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Why Visit The Scottish Highlands?

A stag in the Scottish Highlands
A stag in the Scottish Highlands

Why would you want to visit the Scottish Highlands? It’s actually not that simple a question to answer, because the list of reasons is just so long! If you’ve been dreaming of visiting Scotland, there’s a good chance the landscapes that feature in that dream are all lifted straight from the Highlands. Looming mountains covered in yellow gorse, purple heather or soaring evergreen trees; lush valleys where deer and sheep graze side by side; ruined castles perched on the edge of picturesque lochs; big, moody skies where sunlight can break through at a moment’s notice and bathe the rolling hills below in golden light… all of these features are characteristic of the Highlands.

This is the most sparsely populated part of the country, where it’s possible to go days (or even weeks, if you really want to) without laying eyes on another soul. But where there are towns and villages, the communities are close-knit, centuries-old customs are still observed, and the residents often have bonds going back generations.

Still wondering if the Scottish Highlands are for you? Let’s take a closer look!

A view from the Quiraing, Skye, in the Scottish Highlands
A view from the Quiraing, Skye, in the Scottish Highlands

Where are the Scottish Highlands?

The Scottish Highlands take in the northwest and very north of the country, as well as the multiple archipelagos off the country’s west coast and the Orkney and Shetland Islands off the northern tip. Although the Highlands cover a large portion of Scotland’s landmass, the country’s population is largely concentrated in the Lowland areas, particularly across the Central Belt, which contains the major cities of Edinburgh and Glasgow. The towns in the Highlands are fairly compact, and hamlets consisting of just a few houses are very common. The only city in the region is Inverness, but even this has a population of only around 47,000 people.

As the name suggests, the Highlands are differentiated from the Lowlands by their topography. The Highlands are filled with mountains and valleys, while the Lowlands feature a less dramatic – though still very beautiful – landscape.

How to visit the Scottish Highlands?

Some towns in the Highlands can be accessed by train from major cities, and once you have a base, you’ll be able to use local bus services to get to smaller villages. The islands can be reached by ferry, or, in the case of Skye, by bridge. However, do keep in mind that public transport infrastructure in the Highlands is basic and buses and trains can be very irregular. For this reason, the ideal situation is either having access to a car or joining an escorted tour.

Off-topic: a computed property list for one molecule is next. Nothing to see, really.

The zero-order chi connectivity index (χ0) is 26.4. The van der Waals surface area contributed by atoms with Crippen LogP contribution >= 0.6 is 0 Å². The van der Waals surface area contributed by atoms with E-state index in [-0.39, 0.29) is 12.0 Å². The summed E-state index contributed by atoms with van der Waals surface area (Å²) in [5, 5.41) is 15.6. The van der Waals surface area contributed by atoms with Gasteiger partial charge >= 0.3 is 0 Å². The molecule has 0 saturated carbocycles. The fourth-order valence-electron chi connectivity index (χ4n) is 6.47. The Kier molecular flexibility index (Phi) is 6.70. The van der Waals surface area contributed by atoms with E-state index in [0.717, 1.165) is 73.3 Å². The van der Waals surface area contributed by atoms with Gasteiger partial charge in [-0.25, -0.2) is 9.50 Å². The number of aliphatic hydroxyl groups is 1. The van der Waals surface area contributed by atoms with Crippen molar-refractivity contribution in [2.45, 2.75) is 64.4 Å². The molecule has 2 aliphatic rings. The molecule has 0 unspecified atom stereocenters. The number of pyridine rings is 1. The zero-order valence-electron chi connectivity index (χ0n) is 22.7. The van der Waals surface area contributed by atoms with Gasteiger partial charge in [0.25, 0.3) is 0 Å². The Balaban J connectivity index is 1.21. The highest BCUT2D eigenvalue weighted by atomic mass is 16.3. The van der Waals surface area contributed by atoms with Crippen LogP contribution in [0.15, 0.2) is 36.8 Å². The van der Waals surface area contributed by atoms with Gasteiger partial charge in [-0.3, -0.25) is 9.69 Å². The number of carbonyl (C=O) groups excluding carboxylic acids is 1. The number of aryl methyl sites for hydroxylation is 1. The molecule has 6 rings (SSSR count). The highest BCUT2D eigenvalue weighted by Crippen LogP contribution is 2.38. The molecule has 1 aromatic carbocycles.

Glenfinnan Viaduct, in the Scottish Highlands
Glenfinnan Viaduct, in the Scottish Highlands

What should you see when you visit the Scottish Highlands?

There are so many iconic sights in the Highlands that this blog post would stretch on forever if we tried to fit them all in! Some people think riding the Jacobite Steam Train across the famous Glenfinnan Viaduct (which you’re sure to recognise from the Harry Potter films) is the ultimate must-do. For others, a trip to the summit of the UK’s highest mountain, Ben Nevis, is non-negotiable – and if you don’t want to walk, there’s a cable car that will do the work for you. Looking out for golden eagles in the vast wilderness of the Cairngorms National Park will be a highlight for every wildlife lover, while a completely different type of natural beauty awaits on the shores of the white-sand beaches of remote islands like the Outer Hebrides. In between seeing the sights, have a rest in cosy pubs, acclaimed restaurants with menus built around local produce, and irresistible distilleries.

When is the best time of year to visit the Scottish Highlands?

The Highlands are gorgeous to look at all year round, with the character of the landscape changing drastically with the seasons. However, while the snow and ice of winter might bring ideal conditions for photography, this time of year isn’t ideal if you’re planning on doing lots of driving, as the roads can become impassable. If you’re coming in winter, book onto a tour, where your transport will be taken care of by experts who know the country well.

Spring through autumn brings better conditions for travel, with spring in particular offering a good helping of sunshine with fewer rain showers than in other seasons. During spring, you’ll also get to see plenty of adorable lambs, calves and possibly even baby deer, rabbits and seals.

Your adventure in the Highlands could be just a few clicks away! Take a look at our fantastic range of Scotland tours, all of which feature stops in the beautiful Highlands. Or for a totally unique experience, get in touch with us to start building your fully personalised tour of the Scottish Highlands. 

A view from the Quiraing, Skye, in the Scottish Highlands

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